14. The Isle of Nex, an isolated land of mystery and monsters, has a will of its own. Four prisoners wash ashore, guided through the rocky shoals by a mysterious intelligence. The nature of the convicts’ crimes, even their previous identities, no longer matter as the group of four attempt to survive and escape the deadly designs of the island’s master. It is a simple set up, certainly one that has been used countless times before, but Legend of Grimrock 2 squeezes every bit of traction out of that familiar scenario. The island presents itself as a giant puzzle for the player to solve, a puzzle surrounded by deadly traps and hungry monsters. Legend of Grimrock 2 is a fascinating look at what game designers can do with relatively simple tools. The gameplay harks back to an older era of PC gaming when the Might and Magic series was in its prime. The entirety of the Isle of Nex, from its dungeons to its sunny landscape and beaches, exists on a colossal grid. Every move players make take them from one square to the next or rotates the camera onto a different face of the square. For those who aren’t prepared for this kind of a world, simply navigating the terrain can feel very bizarre. It takes a while to acclimate to the combat system as well. Two party members make up the frontline, while the remaining two support from the backline. Each character has two hands in which they can equip weapons. Both hands can be clicked to perform an attack with the weapon in that hand. It isn’t the most intuitive system, but I found myself enjoying it quite a bit after a while. Due in part to how strange movement and combat can be, Grimrock 2 feels very different from anything else available right now. While combat can be an exciting prospect, especially when new monsters appear or a boss is encountered, Legend of Grimrock 2 shines when it comes to puzzles. That’s an impressive achievement for a game whose puzzles primarily consist of switches, pressure plates, and block pushing. From that description you’re probably rolling your eyes at the mere prospect of more video game puzzle clichés. You would be right to be skeptical; those tools used in trite and frustrating ways. However, Legend of Grimrock 2 manage through creative design choices to make these generic obstacles fun. There were times when I genuinely felt stumped, only for the solution to smack me in the face an hour later (puzzle based on Rock-Paper-Scissors really had me baffled). Particularly difficult puzzles might include a cryptic riddle that provides a hint as to how to proceed. Whenever a puzzle is solved and a new path opens, Legend of Grimrock 2 gives a strong sense of accomplishment as well as the itch to see what is around the next corner. I played through the first Legend of Grimrock, which took place entirely within one gigantic dungeon. I was curious how developer Almost Human would handle the transition to more open and natural environments. I’m happy to say that Legend of Grimrock 2 is gorgeous. The outdoor levels exist on a day-night cycle with various lighting conditions that spice up the visuals nicely. It is a bit bizarre when the natural world conforms to the grid patterns that really only make sense in dungeons, but that bit of dissonance dissipates rather quickly. The major boon of having outdoor areas is that the developers were free to create large, sprawling levels. Yes, there are still enormous dungeons, but it is nice to be able to take a break from those and explore a noxious forest, a haunted cemetery, or a sunny beach. There are a variety of different environments that each house unique enemies. From irritating giant frogs that steal equipment to terrifying ogres that can wipe your party with a single successful charge, indie developer Almost Human went to great lengths to make sure there is always something new waiting to surprise and challenge players. Anyone comparing the sequel to its predecessor can see that while the gameplay is virtually identical, the developers have added more of what made the first game such a successful indie game. There are more environments, more puzzles and traps, more monsters, more classes, more treasures, more game all around. Variety is the spice of life, as the saying goes, but it also keeps video games engaging. There are some holdovers from the first game that feel a bit out of place. For example, the scream that characters make when they die remains the same, as do a number of other sound effects. A few of the monsters make return appearances, like the giant crabs and green slimes. I could even swear that some of the wall textures are reused from the first game. However, none of those things are really terrible or game breaking. Legend of Grimrock 2 offers a really fantastic amount of customization. There is even an option to skip character customization altogether if it isn’t your thing. There are tons of unique classes that players can choose from when beginning their adventure, like the farmer class, which levels by eating food instead of fighting monsters. Each character can choose one class, two unique traits, and assign two skill points during character creation. After the game has begun, players can’t go back and switch their class or character perks. However, each character gains a skill point with every level and those points can be used to specialize characters into unique niches depending on the needs of the party. While I enjoyed playing around with different mixtures for my party, I found that having two high health, high defense characters in the frontline and two ranged damage dealers in the back row worked best. I eventually settled on minotaur barbarian, a dual-wielding lizardman knight, a human battle mage, and a ratling alchemist proficient with firearms. I think that last part bears repeating: I created a humanoid rat man that makes bombs and shoots guns. Beyond character creation, players can make Legend of Grimrock 2 more difficult by enabling a number of optional restraints. Old-School Mode eliminates auto-mapping and forces players to either hone their memory or grab graph paper and a pencil to make their own maps. Ironman Mode restricts saving to the healing crystals scattered throughout the world. Single-Use Crystals permanently deactivates healing crystals after they’ve healed your party. I found most of these modes to be cripplingly difficult, with the exception of Ironman Mode. Beware if you’re the masochistic type and unfamiliar with this style of game; don’t ruin the experience for yourself. Conclusion: Traversing Nex and uncovering its secrets is a fantastically old-school adventure with current-gen graphical polish. Legend of Grimrock 2 consistently entertains in creative and clever ways. The story isn’t terribly interesting, but the puzzles provide the motivation to delve deeper into the island’s many mysteries. The gameplay won’t be for everyone. There is a definite learning curve for combat and movement can feel a bit jerky due to the tile-based nature of the game. For those who can overcome those obstacles, there is a truly exciting undertaking that dips into fantastic unknown depths. Legend of Grimrock 2 is currently available on PC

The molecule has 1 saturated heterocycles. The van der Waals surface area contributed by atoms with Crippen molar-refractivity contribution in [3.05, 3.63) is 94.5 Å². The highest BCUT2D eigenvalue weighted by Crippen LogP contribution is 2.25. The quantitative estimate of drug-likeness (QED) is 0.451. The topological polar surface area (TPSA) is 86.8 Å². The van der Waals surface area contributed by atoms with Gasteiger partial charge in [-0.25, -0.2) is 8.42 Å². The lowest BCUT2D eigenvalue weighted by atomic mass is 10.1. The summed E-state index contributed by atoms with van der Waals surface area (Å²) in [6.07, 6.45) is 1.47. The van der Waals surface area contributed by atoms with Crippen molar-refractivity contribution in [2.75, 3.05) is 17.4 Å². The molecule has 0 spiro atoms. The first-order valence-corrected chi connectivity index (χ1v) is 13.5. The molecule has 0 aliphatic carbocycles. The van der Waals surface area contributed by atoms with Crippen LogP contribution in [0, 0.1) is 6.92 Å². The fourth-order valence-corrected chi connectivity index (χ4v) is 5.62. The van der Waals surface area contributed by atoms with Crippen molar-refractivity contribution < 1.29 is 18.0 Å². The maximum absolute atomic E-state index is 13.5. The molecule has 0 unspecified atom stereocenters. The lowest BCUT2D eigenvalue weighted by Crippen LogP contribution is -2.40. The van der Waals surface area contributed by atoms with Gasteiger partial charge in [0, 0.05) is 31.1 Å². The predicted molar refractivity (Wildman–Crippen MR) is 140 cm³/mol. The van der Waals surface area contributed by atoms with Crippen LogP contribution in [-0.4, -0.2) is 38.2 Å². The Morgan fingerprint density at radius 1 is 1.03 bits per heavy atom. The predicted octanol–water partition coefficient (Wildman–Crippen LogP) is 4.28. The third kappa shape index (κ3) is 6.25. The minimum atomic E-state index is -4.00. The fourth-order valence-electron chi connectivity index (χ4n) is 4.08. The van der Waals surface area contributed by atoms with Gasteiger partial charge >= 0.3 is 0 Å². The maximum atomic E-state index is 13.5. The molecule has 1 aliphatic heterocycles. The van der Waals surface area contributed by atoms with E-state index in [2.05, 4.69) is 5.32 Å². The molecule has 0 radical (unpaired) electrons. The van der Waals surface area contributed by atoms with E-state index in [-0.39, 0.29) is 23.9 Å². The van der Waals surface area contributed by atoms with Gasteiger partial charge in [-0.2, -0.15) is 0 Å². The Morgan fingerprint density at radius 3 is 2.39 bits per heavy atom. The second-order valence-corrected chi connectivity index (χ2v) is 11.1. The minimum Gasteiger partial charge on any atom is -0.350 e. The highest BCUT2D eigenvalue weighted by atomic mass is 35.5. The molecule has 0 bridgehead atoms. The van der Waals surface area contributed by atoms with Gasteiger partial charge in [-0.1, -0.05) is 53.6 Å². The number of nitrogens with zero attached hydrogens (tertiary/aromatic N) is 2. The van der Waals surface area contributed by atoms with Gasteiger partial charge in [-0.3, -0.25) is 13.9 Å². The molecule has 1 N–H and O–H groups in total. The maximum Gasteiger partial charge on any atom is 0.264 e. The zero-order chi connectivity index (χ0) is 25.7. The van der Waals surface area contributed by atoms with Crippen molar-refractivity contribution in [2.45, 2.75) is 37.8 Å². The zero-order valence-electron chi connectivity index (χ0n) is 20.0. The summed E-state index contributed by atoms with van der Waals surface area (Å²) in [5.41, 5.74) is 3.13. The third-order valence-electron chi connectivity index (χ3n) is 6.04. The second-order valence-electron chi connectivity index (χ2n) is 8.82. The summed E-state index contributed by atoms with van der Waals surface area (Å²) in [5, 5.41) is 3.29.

15. The Isle of Nex, an isolated land of mystery and monsters, has a will of its own. Four prisoners wash ashore, guided through the rocky shoals by a mysterious intelligence. The nature of the convicts’ crimes, even their previous identities, no longer matter as the group of four attempt to survive and escape the deadly designs of the island’s master. It is a simple set up, certainly one that has been used countless times before, but Legend of Grimrock 2 squeezes every bit of traction out of that familiar scenario. The island presents itself as a giant puzzle for the player to solve, a puzzle surrounded by deadly traps and hungry monsters. Legend of Grimrock 2 is a fascinating look at what game designers can do with relatively simple tools. The gameplay harks back to an older era of PC gaming when the Might and Magic series was in its prime. The entirety of the Isle of Nex, from its dungeons to its sunny landscape and beaches, exists on a colossal grid. Every move players make take them from one square to the next or rotates the camera onto a different face of the square. For those who aren’t prepared for this kind of a world, simply navigating the terrain can feel very bizarre. It takes a while to acclimate to the combat system as well. Two party members make up the frontline, while the remaining two support from the backline. Each character has two hands in which they can equip weapons. Both hands can be clicked to perform an attack with the weapon in that hand. It isn’t the most intuitive system, but I found myself enjoying it quite a bit after a while. Due in part to how strange movement and combat can be, Grimrock 2 feels very different from anything else available right now. While combat can be an exciting prospect, especially when new monsters appear or a boss is encountered, Legend of Grimrock 2 shines when it comes to puzzles. That’s an impressive achievement for a game whose puzzles primarily consist of switches, pressure plates, and block pushing. From that description you’re probably rolling your eyes at the mere prospect of more video game puzzle clichés. You would be right to be skeptical; those tools used in trite and frustrating ways. However, Legend of Grimrock 2 manage through creative design choices to make these generic obstacles fun. There were times when I genuinely felt stumped, only for the solution to smack me in the face an hour later (puzzle based on Rock-Paper-Scissors really had me baffled). Particularly difficult puzzles might include a cryptic riddle that provides a hint as to how to proceed. Whenever a puzzle is solved and a new path opens, Legend of Grimrock 2 gives a strong sense of accomplishment as well as the itch to see what is around the next corner. I played through the first Legend of Grimrock, which took place entirely within one gigantic dungeon. I was curious how developer Almost Human would handle the transition to more open and natural environments. I’m happy to say that Legend of Grimrock 2 is gorgeous. The outdoor levels exist on a day-night cycle with various lighting conditions that spice up the visuals nicely. It is a bit bizarre when the natural world conforms to the grid patterns that really only make sense in dungeons, but that bit of dissonance dissipates rather quickly. The major boon of having outdoor areas is that the developers were free to create large, sprawling levels. Yes, there are still enormous dungeons, but it is nice to be able to take a break from those and explore a noxious forest, a haunted cemetery, or a sunny beach. There are a variety of different environments that each house unique enemies. From irritating giant frogs that steal equipment to terrifying ogres that can wipe your party with a single successful charge, indie developer Almost Human went to great lengths to make sure there is always something new waiting to surprise and challenge players. Anyone comparing the sequel to its predecessor can see that while the gameplay is virtually identical, the developers have added more of what made the first game such a successful indie game. There are more environments, more puzzles and traps, more monsters, more classes, more treasures, more game all around. Variety is the spice of life, as the saying goes, but it also keeps video games engaging. There are some holdovers from the first game that feel a bit out of place. For example, the scream that characters make when they die remains the same, as do a number of other sound effects. A few of the monsters make return appearances, like the giant crabs and green slimes. I could even swear that some of the wall textures are reused from the first game. However, none of those things are really terrible or game breaking. Legend of Grimrock 2 offers a really fantastic amount of customization. There is even an option to skip character customization altogether if it isn’t your thing. There are tons of unique classes that players can choose from when beginning their adventure, like the farmer class, which levels by eating food instead of fighting monsters. Each character can choose one class, two unique traits, and assign two skill points during character creation. After the game has begun, players can’t go back and switch their class or character perks. However, each character gains a skill point with every level and those points can be used to specialize characters into unique niches depending on the needs of the party. While I enjoyed playing around with different mixtures for my party, I found that having two high health, high defense characters in the frontline and two ranged damage dealers in the back row worked best. I eventually settled on minotaur barbarian, a dual-wielding lizardman knight, a human battle mage, and a ratling alchemist proficient with firearms. I think that last part bears repeating: I created a humanoid rat man that makes bombs and shoots guns. Beyond character creation, players can make Legend of Grimrock 2 more difficult by enabling a number of optional restraints. Old-School Mode eliminates auto-mapping and forces players to either hone their memory or grab graph paper and a pencil to make their own maps. Ironman Mode restricts saving to the healing crystals scattered throughout the world. Single-Use Crystals permanently deactivates healing crystals after they’ve healed your party. I found most of these modes to be cripplingly difficult, with the exception of Ironman Mode. Beware if you’re the masochistic type and unfamiliar with this style of game; don’t ruin the experience for yourself. Conclusion: Traversing Nex and uncovering its secrets is a fantastically old-school adventure with current-gen graphical polish. Legend of Grimrock 2 consistently entertains in creative and clever ways. The story isn’t terribly interesting, but the puzzles provide the motivation to delve deeper into the island’s many mysteries. The gameplay won’t be for everyone. There is a definite learning curve for combat and movement can feel a bit jerky due to the tile-based nature of the game. For those who can overcome those obstacles, there is a truly exciting undertaking that dips into fantastic unknown depths. Legend of Grimrock 2 is currently available on PC View full article